When Gilles (Nahuel Pérez Biscayart) is arrested by the Nazis and put on a train to a concentration camp, he has every reason to believe his life is over. It’s 1942 in Nazi-occupied France, and all of her fellow Jewish travelers are making peace with their inevitable deaths. When a stranger on the train begs him to trade half a sandwich for a book of Persian myths, he makes the deal out of sheer charity more than anything else.
That chance meeting that kicks off “Persian lessons” ends up saving his life, as Gilles is the only passenger spared. Apparently, the Nazi officer who controls his fate has “searched for a Persian”. Klaus Koch (Lars Eidinger) is already thinking about the end of the Second World War: the former chef plans to move to Tehran and open a German restaurant in the desert. But before he can do that, he needs someone to teach him to speak Farsi.
Gilles is nowhere near Persian, but the Jewish Frenchman’s complexion allows him to pass for Middle Eastern. Sensing a possible lifeline, he poses as a Persian and agrees to start teaching the Nazis a language he doesn’t know.
The wily prisoner soon realizes that making up words that sound vaguely foreign is enough to fool the dim-witted guard. After working long shifts in the kitchen, the two men study by candlelight while Gilles helps Klaus memorize gibberish. Over time they begin to communicate with each other in a completely invented code, with Klaus finding himself moved by the beauty and complexity of what he thinks is the Farsi language.
Gilles begins to receive more favorable treatment in the camp, avoiding physical labor and saving himself “trips to Poland” from which no one ever returns. At some point, the consequences of what he’s doing begin to weigh on him. Gilles doesn’t have much of a choice, as any other course of action would result in certain death. But as he takes care of the camp accounts and watches other men being killed in order to live, there’s no avoiding realizing that he carries a sliver of complicity. Even men with no options can be saddled with doubts about their ethics.
The chance circumstances that lead to the opportunity to save Gilles’ life create an Asghar Farhadi-style moral dilemma that serves as the film’s core. There are countless movies that do a better job of implicating the Holocaust, but Vadim Perelman’s film succeeds when it explores the lengths humans are willing to go to ensure their own survival. Cinematographer Vladislav Opelyants combines this effect by shooting the film with a fairytale realism that accentuates the idea that we are watching a fairytale. And Biscayart gives a deeply moving performance as Gilles, using the most subtle facial expressions to convey the way he never stops scheming even though he is deeply broken by the horrors he endures.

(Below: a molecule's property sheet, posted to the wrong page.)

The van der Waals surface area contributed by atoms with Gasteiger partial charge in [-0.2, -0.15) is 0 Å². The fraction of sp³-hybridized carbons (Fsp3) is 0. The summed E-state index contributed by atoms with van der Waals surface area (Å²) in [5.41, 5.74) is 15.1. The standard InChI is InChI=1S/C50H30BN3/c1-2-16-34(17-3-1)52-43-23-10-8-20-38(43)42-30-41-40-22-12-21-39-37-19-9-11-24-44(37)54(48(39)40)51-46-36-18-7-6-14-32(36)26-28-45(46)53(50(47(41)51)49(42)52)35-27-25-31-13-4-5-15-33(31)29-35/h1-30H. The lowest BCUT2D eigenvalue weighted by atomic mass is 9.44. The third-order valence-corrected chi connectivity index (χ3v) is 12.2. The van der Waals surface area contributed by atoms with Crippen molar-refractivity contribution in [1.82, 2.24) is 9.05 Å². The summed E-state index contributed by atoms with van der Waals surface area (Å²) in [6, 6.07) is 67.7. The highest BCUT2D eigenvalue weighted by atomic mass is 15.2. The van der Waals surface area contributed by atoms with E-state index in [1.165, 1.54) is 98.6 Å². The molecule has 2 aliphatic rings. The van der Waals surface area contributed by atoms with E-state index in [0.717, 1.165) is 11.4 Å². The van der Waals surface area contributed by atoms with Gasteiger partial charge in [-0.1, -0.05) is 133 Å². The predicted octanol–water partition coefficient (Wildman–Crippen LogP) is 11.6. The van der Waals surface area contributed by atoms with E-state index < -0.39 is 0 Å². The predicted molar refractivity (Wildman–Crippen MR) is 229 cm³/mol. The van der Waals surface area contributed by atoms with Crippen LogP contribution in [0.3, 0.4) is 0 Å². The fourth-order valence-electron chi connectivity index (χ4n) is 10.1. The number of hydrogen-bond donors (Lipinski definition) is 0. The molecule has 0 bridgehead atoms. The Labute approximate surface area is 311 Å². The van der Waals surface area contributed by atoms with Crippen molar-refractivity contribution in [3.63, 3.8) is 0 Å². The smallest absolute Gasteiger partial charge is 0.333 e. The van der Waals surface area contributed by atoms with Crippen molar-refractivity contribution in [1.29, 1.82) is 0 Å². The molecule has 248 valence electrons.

But Holocaust movies always require a delicate balance, with the two generally accepted approaches being the brutality of “Schindler’s List” and the blatant satire of “JoJo Rabbit.” ‘Persian Lessons’ is neither, existing near the difficult middle ground famously occupied by films like ‘Life is Beautiful’. It’s an old-school period piece that’s likely to appeal to mainstream art house audiences, but it veers at times into a feel-good narrative that can feel dull when you consider the horrific backdrop of WWII. The intentions are undeniably good, but there is an unintended grossness to the idea that a concentration camp inmate should be responsible for teaching a Nazi how to see his prisoners as three-dimensional human beings.
Luckily, while the script flies too close to the sun on multiple occasions, it never fully transforms into the worst-case scenario. Screenwriters Ilja Zofin and Wolfgang Kolhaase more or less just land with a morally ambiguous ending that questions whether it’s ever possible to make deals with the devil, even when your very survival is in danger. But the lesson for filmmakers isn’t dissimilar to what Gilles learned with Klaus: there’s no way to truly triumph in an unwinnable game.
“Persian Lessons” is now playing in theaters in New York and Los Angeles, with a nationwide release in the coming weeks.